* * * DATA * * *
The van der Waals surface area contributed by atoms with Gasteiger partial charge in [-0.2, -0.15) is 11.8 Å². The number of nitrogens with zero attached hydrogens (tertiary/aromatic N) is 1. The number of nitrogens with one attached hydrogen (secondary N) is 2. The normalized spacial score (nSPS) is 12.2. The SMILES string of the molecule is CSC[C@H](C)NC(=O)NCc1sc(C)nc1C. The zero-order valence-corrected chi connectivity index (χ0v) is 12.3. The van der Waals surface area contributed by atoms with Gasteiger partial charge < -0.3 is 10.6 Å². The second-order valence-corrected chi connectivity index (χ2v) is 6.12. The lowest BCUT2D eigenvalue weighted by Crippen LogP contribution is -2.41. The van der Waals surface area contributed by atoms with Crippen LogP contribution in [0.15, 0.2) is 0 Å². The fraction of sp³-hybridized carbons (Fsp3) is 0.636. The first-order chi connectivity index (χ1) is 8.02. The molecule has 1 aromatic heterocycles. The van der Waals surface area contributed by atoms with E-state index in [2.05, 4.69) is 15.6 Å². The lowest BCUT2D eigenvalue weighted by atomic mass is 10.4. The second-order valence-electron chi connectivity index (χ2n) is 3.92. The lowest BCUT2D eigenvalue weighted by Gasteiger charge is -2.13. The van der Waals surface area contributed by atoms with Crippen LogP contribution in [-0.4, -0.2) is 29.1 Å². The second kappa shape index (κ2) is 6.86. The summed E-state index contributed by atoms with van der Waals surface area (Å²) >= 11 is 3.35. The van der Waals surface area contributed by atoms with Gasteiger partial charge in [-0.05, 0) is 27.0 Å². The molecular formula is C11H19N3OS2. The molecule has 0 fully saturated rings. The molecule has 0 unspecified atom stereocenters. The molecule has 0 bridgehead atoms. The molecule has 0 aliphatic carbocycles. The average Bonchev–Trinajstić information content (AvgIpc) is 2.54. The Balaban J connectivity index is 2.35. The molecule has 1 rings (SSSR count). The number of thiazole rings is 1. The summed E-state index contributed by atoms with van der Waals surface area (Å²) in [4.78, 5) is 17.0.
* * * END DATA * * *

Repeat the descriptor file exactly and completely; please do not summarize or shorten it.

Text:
The van der Waals surface area contributed by atoms with Gasteiger partial charge in [-0.2, -0.15) is 11.8 Å². The number of nitrogens with zero attached hydrogens (tertiary/aromatic N) is 1. The number of nitrogens with one attached hydrogen (secondary N) is 2. The normalized spacial score (nSPS) is 12.2. The SMILES string of the molecule is CSC[C@H](C)NC(=O)NCc1sc(C)nc1C. The zero-order valence-corrected chi connectivity index (χ0v) is 12.3. The van der Waals surface area contributed by atoms with Gasteiger partial charge < -0.3 is 10.6 Å². The second-order valence-corrected chi connectivity index (χ2v) is 6.12. The lowest BCUT2D eigenvalue weighted by Crippen LogP contribution is -2.41. The van der Waals surface area contributed by atoms with Crippen LogP contribution in [0.15, 0.2) is 0 Å². The fraction of sp³-hybridized carbons (Fsp3) is 0.636. The first-order chi connectivity index (χ1) is 8.02. The molecule has 1 aromatic heterocycles. The van der Waals surface area contributed by atoms with E-state index in [2.05, 4.69) is 15.6 Å². The lowest BCUT2D eigenvalue weighted by atomic mass is 10.4. The second-order valence-electron chi connectivity index (χ2n) is 3.92. The lowest BCUT2D eigenvalue weighted by Gasteiger charge is -2.13. The van der Waals surface area contributed by atoms with Crippen LogP contribution in [-0.4, -0.2) is 29.1 Å². The second kappa shape index (κ2) is 6.86. The summed E-state index contributed by atoms with van der Waals surface area (Å²) >= 11 is 3.35. The van der Waals surface area contributed by atoms with Gasteiger partial charge in [-0.05, 0) is 27.0 Å². The molecular formula is C11H19N3OS2. The molecule has 0 fully saturated rings. The molecule has 0 unspecified atom stereocenters. The molecule has 0 bridgehead atoms. The molecule has 0 aliphatic carbocycles. The average Bonchev–Trinajstić information content (AvgIpc) is 2.54. The Balaban J connectivity index is 2.35. The molecule has 1 rings (SSSR count). The number of thiazole rings is 1. The summed E-state index contributed by atoms with van der Waals surface area (Å²) in [4.78, 5) is 17.0.